Schists are named for their prominent or perhaps unusual mineral constituents, such as garnet schist, tourmaline schist, glaucophane schist, etc.

Schists are frequently used as dimension stone.

Formation

During metamorphism, rocks which were originally sedimentary or igneous are converted into schists and gneisses. If the composition of the rocks was originally similar, they may be very difficult to distinguish from one another if the metamorphism has been great. A quartz-porphyry, for example, and a fine grained feldspathic sandstone, may both be converted into a grey or pink mica-schist. Usually, however, it is possible to distinguish between sedimentary and igneous schists and gneisses. If the whole district, for example, occupied by these rocks have traces of bedding, clastic structure, or unconformability then it may be a sign that the original rock was sedimentary. In other cases intrusive junctions, chilled edges, contact alteration or porphyritic structure may prove that in its original condition a metamorphic gneiss was an igneous rock. The last appeal is often to the chemistry, for there are certain rock types which occur only as sediments, while others are found only among igneous masses, and however advanced the metamorphism may be, it rarely modifies the chemical composition of the mass very greatly. Such rocks, for example, as limestones, dolomites, quartzites and aluminous shales have very definite chemical characters which distinguish them even when completely recrystallized.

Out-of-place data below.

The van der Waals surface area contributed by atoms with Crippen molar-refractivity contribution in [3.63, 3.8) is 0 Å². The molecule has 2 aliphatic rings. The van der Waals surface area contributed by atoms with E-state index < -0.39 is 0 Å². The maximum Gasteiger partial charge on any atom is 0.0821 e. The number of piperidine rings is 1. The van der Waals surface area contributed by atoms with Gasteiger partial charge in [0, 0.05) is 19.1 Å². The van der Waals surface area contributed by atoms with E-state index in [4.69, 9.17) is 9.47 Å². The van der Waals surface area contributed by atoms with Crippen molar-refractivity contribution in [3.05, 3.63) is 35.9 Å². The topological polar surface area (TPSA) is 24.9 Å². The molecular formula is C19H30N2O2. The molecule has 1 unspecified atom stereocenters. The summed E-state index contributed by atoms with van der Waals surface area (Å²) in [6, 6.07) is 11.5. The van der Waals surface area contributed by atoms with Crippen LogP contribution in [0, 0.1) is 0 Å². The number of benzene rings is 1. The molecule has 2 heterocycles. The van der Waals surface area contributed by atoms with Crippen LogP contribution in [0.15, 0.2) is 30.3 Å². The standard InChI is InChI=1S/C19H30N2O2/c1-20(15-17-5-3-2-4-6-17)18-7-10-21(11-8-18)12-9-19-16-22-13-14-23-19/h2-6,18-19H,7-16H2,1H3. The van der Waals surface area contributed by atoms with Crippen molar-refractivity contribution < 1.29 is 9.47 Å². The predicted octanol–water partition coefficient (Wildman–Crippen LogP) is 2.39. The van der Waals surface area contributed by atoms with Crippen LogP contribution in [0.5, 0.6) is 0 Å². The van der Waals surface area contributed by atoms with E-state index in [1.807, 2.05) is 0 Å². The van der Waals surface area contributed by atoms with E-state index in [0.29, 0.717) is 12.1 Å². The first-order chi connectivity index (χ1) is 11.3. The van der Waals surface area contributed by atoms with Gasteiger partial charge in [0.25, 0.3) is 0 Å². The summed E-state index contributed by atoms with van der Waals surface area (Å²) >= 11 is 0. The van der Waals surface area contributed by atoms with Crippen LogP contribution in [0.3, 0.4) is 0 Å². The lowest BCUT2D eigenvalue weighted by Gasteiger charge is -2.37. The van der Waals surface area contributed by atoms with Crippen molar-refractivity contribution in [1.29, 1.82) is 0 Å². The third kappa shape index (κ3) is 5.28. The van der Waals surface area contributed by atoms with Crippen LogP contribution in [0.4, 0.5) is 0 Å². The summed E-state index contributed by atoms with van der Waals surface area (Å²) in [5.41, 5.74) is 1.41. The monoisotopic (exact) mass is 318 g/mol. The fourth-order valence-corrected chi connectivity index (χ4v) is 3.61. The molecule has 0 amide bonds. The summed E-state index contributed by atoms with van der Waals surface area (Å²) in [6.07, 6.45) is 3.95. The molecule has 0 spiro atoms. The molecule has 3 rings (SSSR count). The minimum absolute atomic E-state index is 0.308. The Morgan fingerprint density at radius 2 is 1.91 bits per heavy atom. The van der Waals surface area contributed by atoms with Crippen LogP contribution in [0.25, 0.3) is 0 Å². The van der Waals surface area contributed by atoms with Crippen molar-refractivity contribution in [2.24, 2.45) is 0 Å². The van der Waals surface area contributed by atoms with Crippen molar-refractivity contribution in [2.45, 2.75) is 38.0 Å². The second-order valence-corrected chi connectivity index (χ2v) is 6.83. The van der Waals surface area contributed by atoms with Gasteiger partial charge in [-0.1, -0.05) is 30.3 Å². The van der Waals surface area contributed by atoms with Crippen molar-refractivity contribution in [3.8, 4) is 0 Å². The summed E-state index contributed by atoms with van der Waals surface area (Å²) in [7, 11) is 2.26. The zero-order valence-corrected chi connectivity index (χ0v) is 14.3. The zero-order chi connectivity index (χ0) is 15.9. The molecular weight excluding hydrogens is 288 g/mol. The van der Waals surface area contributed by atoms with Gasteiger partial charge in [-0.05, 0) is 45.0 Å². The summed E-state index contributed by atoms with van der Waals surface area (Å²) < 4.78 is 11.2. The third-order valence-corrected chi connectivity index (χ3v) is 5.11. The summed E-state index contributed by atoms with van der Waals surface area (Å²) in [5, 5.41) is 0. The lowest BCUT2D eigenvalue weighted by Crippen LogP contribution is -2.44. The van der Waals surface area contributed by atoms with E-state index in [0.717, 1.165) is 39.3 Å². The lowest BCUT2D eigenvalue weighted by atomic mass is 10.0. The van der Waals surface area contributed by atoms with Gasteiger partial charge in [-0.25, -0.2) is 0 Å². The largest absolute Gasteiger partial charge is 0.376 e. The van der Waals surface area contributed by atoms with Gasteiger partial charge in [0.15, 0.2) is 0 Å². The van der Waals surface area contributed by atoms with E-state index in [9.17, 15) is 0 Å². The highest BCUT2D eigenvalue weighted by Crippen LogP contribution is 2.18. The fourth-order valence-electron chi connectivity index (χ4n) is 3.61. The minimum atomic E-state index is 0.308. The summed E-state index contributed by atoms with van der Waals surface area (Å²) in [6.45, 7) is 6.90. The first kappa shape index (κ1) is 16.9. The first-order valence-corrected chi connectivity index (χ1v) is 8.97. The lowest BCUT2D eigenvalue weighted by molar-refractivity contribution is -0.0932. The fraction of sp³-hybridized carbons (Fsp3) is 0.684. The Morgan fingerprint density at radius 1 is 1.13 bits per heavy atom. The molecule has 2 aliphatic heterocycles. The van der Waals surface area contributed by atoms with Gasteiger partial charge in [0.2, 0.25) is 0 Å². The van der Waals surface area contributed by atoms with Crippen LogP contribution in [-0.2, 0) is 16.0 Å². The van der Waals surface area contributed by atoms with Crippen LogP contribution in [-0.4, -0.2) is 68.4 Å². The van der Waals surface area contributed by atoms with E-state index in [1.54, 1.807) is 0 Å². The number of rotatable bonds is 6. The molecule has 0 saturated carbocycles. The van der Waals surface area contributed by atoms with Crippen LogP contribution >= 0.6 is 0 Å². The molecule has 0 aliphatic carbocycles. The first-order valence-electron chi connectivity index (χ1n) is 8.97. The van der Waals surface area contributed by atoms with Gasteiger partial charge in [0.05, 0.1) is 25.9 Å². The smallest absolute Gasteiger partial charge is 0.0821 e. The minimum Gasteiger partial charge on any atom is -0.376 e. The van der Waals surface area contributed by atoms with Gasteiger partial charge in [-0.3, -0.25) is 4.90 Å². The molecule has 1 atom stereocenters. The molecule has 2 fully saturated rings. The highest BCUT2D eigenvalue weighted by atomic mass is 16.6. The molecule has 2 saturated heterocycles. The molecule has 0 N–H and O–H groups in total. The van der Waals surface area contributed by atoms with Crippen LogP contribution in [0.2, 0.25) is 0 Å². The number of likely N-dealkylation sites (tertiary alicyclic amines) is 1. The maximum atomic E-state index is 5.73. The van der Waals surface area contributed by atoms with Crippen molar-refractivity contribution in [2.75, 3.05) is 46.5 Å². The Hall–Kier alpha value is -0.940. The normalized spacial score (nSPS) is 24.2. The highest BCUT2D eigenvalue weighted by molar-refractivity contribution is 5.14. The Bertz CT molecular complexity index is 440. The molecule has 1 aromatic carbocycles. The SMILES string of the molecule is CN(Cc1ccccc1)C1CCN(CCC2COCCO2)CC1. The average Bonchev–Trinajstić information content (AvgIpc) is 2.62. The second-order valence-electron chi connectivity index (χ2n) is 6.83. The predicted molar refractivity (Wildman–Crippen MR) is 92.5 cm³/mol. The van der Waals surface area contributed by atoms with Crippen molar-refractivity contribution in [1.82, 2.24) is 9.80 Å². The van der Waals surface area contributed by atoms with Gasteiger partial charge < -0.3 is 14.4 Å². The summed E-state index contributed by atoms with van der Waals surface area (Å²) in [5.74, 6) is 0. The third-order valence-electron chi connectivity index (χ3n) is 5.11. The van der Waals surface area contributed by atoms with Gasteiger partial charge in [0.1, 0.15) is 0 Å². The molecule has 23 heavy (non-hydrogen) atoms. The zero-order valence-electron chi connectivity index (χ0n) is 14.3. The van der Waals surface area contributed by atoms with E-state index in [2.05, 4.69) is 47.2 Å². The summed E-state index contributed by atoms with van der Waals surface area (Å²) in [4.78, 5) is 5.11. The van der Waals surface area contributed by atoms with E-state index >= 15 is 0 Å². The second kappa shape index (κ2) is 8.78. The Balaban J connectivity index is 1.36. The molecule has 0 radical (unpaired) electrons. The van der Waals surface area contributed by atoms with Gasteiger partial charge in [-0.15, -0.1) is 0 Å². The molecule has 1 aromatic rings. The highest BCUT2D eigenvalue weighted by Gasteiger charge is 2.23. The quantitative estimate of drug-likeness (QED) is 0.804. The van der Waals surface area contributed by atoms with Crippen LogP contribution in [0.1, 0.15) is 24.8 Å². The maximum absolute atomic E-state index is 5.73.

The schists are classified principally according to the minerals they consist of and on their chemical composition. For example, many metamorphic limestones, marbles, and calc-schists, with crystalline dolomites, contain silicate minerals such as mica, tremolite, diopside, scapolite, quartz and feldspar. They are derived from calcareous sediments of different degrees of purity. Another group is rich in quartz (quartzites, quartz schists and quartzose gneisses), with variable amounts of white and black mica, garnet, feldspar, zoisite and hornblende. These were once sandstones and arenaceous rocks. The graphitic schists may readily be believed to represent sediments once containing coal or plant remains; there are also schistose ironstones (hematite-schists), but metamorphic beds of salt or gypsum are exceedingly uncommon. Among schists of igneous origin there are the silky calc-schists, the foliated serpentines (once ultramafic masses rich in olivine), and the white mica-schists, porphyroids and banded halleflintas, which have been derived from rhyolites, quartz-porphyries and felsic tuffs. The majority of mica-schists, however, are altered claystones and shales, and pass into the normal sedimentary rocks through various types of phyllite and mica-slates. They are among the most common metamorphic rocks; some of them are graphitic and others calcareous. The diversity in appearance and composition is very great, but they form a well-defined group not difficult to recognize, from the abundance of black and white micas and their thin, foliated, schistose character. As a special subgroup we have the andalusite, staurolite, kyanite and sillimanite-schists which usually make their appearance in the vicinity of gneissose granites, and have presumably been affected by contact metamorphism.